Multi Story Edinburgh

Lucía - Class of 2020 - Being a lost sheep, adapting to circumstances and becoming a more rounded person.

December 15, 2020 The University of Edinburgh Season 1 Episode 11
Multi Story Edinburgh
Lucía - Class of 2020 - Being a lost sheep, adapting to circumstances and becoming a more rounded person.
Show Notes Transcript

Each episode is a snapshop, a moment, a sneak inside the minds of our graduates. Season one talks to our 2020 graduates about how things are going, or not going, for them. In episode 11 we meet Medical Sciences graduate Lucía.

Each month we meet five more graduates. Subscribe now and find out what everyone is up to and how they feel about this weird and unpredictable time.

All opinions expressed are those of the individual and do not necessarily reflect those of the University of Edinburgh. 

Multi Story Edinburgh has been created and produced by the Alumni Relations team at the University of Edinburgh. If you are interested in telling your story, please get in touch and let's talk.

Music: Since When by Mise Darling. 

Sonia Mullineux (host):

This is a snapshot, a moment, a sneak inside the minds of our graduates. This is Season One, Class of 2020.

Lucia:

My name is Luca and I graduated from Medical Sciences this past May. At the moment, I'm working a part time job as a nanny a couple of hours a week, and I'm looking for a second part time job. And I'm living in Edinburgh with another flatmate. In the same flat that we lived in during fourth year. I wasn't planning to stay, I was, my original plan was to finish fourth year, be able to have that closure, I had actually planned a trip with my dad and my brother to go around Scotland and take all the things we were going to rent a car, and then we're going to go down to London. And then my plan was to be in London for a year, find a job, ideally, in a lab or at a university or something like that. And stay there for a year, whilst I decided what to do the next year. When when we finished in fourth year, I didn't I didn't have that closure, it was very much in a week, everyone had to leave because Spain was kind of a bit in the future, in COVID terms. As soon as the University said it was going to be online, everything was going to be online. I just bought flights and went home, but I didn't know if it was going to be for two weeks or for six months, which ended up being six months. So it was very weird to think of going to a new city in COVID. When you can't socialise, you can't meet new people. So it was actually quite nice to have the opportunity to come back still have the flat, come back and see friends, because most of my friends were still here. It felt like if I stayed in Spain, it was going to be more of a stop, more of a pause in my life. And I wanted to keep going forward a bit I wanted to, I didn't want Edinburgh to finish just by a rushed leave, and not not being able to see anyone not being able to say goodbye to the city, because it was just such an abrupt and negative end to my four years here and I've I've enjoyed it so much. I've learned so much and changed so much as a person, I didn't want it to just be like that and remember it like that. Back at high school, I was really really active. I didn't finish my days until 12pm, left the house at 7 came back at 10, was super active. And then when I came to uni first time that I lived in a different country, different culture. So it was quite a shock. Even though it's still Europe. Surprisingly, it was quite shocking. Just to adapt. I had, my English was good, but I didn't understand every time English speaking people talk to other English speaking people, people just talk a bit faster when they know they can, for sure understand each other. So I just missed loads of things, and I missed loads of jokes and I missed.. so it was a bit isolating at the beginning. Yeah, not to be able to communicate well with everyone because I'm quite a social person. In first year, I went volunteering for the summer just as a like a spontaneous thing that came up. And I loved that society and that NGO so I got involved with it. And I've been involved with it for three years now. I play the bassoon, so I started, I joined an orchestra in second year and then in third year, I joined another orchestra. I think I was very much like like a lost sheep when I arrived, didn't really know the city didn't really control every anything that was around me. And I was just trying to catch up with everything that was going on. And then in fourth year, I feel like I am way more reflective. Things feel less like I'm catching up and more like I'm planning I'm starting things for myself or for things that I would like to do, things that would be nice to do. And it's my decision rather than it just falling upon me. A After COVID though, I feel like everyone has changed a lot. And we are because everything has paused. So at least for me, I've had to, I had so much more time with myself. So it just gives you the opportunity to think more about how you're doing and why this feels like like how it feels. I don't know, it sounds weird to say that I've matured. But I do I do feel like I am aware of my surroundings and of myself more now than I was before. In first year I would never go on walks alone. It was just very, it felt like if you're alone, you just don't have any friends. You're missing out on everything. And with COVID especially, almost every day I just go on a walk like on an hour walk just by myself and I enjoy it. I really like it. The way it feels for me is that people have stopped expecting anything from me and they are just, as long as you're okay. And you can keep yourself okay, then that's everything you can ask for right now. But me myself, I feel like the pressure has gone way higher. Because like, you just have to keep going, you have to do something, you have to be doing something productive every day, because you have so much time now. I feel like my pressure to myself is way higher, if I'm not doing something, or if I'm not doing, which is again, something to adapt to. And something to accept for myself that it's okay, if I don't wake up super early and start doing something because it's okay, you can just start the morning reading, or you can just make a really nice breakfast for yourself. As much as it's difficult to meet other people right now, the people I am meeting is on a one to one basis. So it has given me an opportunity to bond and get to know people way more, because it's one to one. And it's people that maybe originally like maybe you wouldn't have met one to one before. And now because that's happening, and I feel like I'm getting way closer to my friends. I do hope something changes for the future and that it won't be as fast paced as it used to be, that it will we'll get something from this because I do think it's really positive to have a moment to think and a moment to pause. When I was doing Medical Sciences, I really enjoyed it. But I always felt like there was a personal aspect of it that was missing. I always felt like I was really, really interested in it, especially third and fourth year. But I always felt like I was my happiest when I was volunteering and working with people and delivering health care. So during quarantine, actually, I was talking to my dad about it. And I told him that I had always considered doing medicine, but I was unsure because I don't really have any chances. Maybe I do, I just wasn't sure. And during quarantine I decided to apply. So now I've applied for medicine. And that will hopefully happen next September. So things have changed a bit. Because I've always had it in the back of my mind. But it's always a scary thing to do. It's a scary, because it starting another undergrad. It is doing five years of studying again. And so I think for me, it was more of understanding that I'm not just erasing everything I've done and starting from the beginning. I'm completing my my career. And I'm going to put that medical sciences and the science aspect that I have, and put it together with medicine to be able to be a more rounded person, I don't know.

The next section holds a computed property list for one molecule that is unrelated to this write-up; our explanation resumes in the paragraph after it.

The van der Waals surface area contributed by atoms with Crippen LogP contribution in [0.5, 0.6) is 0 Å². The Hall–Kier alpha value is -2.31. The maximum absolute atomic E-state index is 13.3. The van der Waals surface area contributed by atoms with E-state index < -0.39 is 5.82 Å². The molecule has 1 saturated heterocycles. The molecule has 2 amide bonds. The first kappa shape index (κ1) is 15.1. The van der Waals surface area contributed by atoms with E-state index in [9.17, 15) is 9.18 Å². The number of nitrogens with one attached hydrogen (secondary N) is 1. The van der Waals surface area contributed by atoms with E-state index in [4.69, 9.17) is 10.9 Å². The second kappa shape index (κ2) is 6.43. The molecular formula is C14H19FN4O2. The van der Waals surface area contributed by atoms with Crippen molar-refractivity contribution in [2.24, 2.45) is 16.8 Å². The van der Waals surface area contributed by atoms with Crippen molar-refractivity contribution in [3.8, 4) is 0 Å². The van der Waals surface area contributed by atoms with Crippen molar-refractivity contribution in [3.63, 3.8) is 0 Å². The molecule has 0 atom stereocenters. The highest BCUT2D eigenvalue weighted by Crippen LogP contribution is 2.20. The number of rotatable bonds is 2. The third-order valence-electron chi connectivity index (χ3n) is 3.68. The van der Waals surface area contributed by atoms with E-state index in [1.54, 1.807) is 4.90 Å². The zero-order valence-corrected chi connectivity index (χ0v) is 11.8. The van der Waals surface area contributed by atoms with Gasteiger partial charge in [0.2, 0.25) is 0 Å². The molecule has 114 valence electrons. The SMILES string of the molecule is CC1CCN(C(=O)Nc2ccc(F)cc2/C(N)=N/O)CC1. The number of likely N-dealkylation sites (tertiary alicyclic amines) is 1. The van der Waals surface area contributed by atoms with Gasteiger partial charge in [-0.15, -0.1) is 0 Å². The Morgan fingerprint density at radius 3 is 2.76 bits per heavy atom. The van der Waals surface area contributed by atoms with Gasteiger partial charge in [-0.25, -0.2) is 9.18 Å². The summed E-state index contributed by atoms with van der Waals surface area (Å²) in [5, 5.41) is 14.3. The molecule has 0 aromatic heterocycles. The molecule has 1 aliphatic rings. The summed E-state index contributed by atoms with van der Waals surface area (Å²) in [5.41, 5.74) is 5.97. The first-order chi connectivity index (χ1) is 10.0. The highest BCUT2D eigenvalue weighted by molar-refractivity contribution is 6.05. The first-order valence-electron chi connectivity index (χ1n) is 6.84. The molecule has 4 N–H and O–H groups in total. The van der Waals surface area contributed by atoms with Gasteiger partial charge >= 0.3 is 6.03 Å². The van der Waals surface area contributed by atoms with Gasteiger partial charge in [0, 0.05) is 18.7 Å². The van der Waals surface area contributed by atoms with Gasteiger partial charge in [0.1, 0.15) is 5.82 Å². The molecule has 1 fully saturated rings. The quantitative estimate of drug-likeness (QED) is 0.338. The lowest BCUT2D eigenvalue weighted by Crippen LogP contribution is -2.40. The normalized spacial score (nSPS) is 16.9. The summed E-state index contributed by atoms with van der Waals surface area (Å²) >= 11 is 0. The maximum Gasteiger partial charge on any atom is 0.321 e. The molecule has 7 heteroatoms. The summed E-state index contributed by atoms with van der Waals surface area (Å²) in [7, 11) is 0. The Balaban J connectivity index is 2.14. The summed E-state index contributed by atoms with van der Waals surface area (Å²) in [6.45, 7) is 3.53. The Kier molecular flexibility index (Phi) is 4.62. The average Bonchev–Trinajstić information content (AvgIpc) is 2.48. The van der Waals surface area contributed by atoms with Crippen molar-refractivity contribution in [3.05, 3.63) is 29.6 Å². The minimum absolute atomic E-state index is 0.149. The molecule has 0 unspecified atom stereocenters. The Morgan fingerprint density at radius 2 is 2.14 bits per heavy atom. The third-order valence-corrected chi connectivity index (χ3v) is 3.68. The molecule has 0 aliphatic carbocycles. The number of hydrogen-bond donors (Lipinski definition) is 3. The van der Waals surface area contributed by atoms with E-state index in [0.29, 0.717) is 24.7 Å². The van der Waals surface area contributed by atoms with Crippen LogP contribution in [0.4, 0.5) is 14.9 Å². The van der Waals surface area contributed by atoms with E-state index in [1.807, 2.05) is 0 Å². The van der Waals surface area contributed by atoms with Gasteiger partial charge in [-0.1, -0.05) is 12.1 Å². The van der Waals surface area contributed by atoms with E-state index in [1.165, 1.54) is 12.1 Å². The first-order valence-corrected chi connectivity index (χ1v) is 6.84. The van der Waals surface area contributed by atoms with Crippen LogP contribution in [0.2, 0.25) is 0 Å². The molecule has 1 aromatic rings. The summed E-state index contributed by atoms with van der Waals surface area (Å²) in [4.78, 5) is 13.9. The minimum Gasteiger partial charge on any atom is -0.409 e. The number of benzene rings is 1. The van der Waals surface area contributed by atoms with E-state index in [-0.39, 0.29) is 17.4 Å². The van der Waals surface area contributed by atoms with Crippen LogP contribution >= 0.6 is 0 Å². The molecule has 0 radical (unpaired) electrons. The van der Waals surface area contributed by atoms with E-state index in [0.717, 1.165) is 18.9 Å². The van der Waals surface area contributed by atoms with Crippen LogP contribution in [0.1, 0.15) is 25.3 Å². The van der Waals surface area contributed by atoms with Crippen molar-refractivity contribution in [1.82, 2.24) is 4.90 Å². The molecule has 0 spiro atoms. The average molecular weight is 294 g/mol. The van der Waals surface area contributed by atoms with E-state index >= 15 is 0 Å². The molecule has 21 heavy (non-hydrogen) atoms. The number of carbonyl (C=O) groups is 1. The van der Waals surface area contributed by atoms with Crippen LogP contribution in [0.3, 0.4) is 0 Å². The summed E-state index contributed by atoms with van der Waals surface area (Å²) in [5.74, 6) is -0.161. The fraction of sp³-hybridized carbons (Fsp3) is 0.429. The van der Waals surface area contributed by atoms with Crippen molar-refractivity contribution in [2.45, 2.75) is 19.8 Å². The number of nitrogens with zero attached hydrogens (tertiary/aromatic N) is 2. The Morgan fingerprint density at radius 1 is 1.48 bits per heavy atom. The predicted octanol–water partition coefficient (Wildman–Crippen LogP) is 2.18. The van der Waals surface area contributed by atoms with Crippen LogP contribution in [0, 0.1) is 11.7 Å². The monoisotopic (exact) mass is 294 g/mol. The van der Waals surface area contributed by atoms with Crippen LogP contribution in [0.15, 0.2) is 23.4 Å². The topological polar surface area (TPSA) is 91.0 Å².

Sonia Mullineux (host):

We also ask our graduates to share a place, somewhere special, somewhere we can get together when all this has finished.

Lucia:

The place, I gave it a lot of thought and I think my place would be in the south of Spain, we always go on the holidays there. And it's a town in the middle of nowhere. It's a natural park so people can't build more houses around it. So it's never going to grow more than how it is. It's surrounded by water all around. It's not an island but its a peninsula. You can, you sit on the beach, and you see two mountains in front of you. And there's boats in front of you. There's a pier as well. And you hear the wind you hear the waves, there's people that go fishing, there's people that just go sailing, people that go on walks. And that's, I think I usually read there, and it's just a really nice place to be. I'm from the countryside in Madrid. So I've got, I see more cars and people. Which is also why Edinburgh so nice to be in, because it's a mix of countryside and green and city. So that place. Yeah, it's its nature. It's the middle of nowhere.

Sonia Mullineux (host):

Thank you for listening. Join us next time for another graduate and another story.

Kirsten Roche:

You're not on your own when it comes to planning for your future. Your University of Edinburgh community is here to support you. And this includes ongoing support for graduates from the Careers Service. Why not take a look at our website to find out more about how we can support you get the future you want. Go to ed.ac.uk/careers to get started.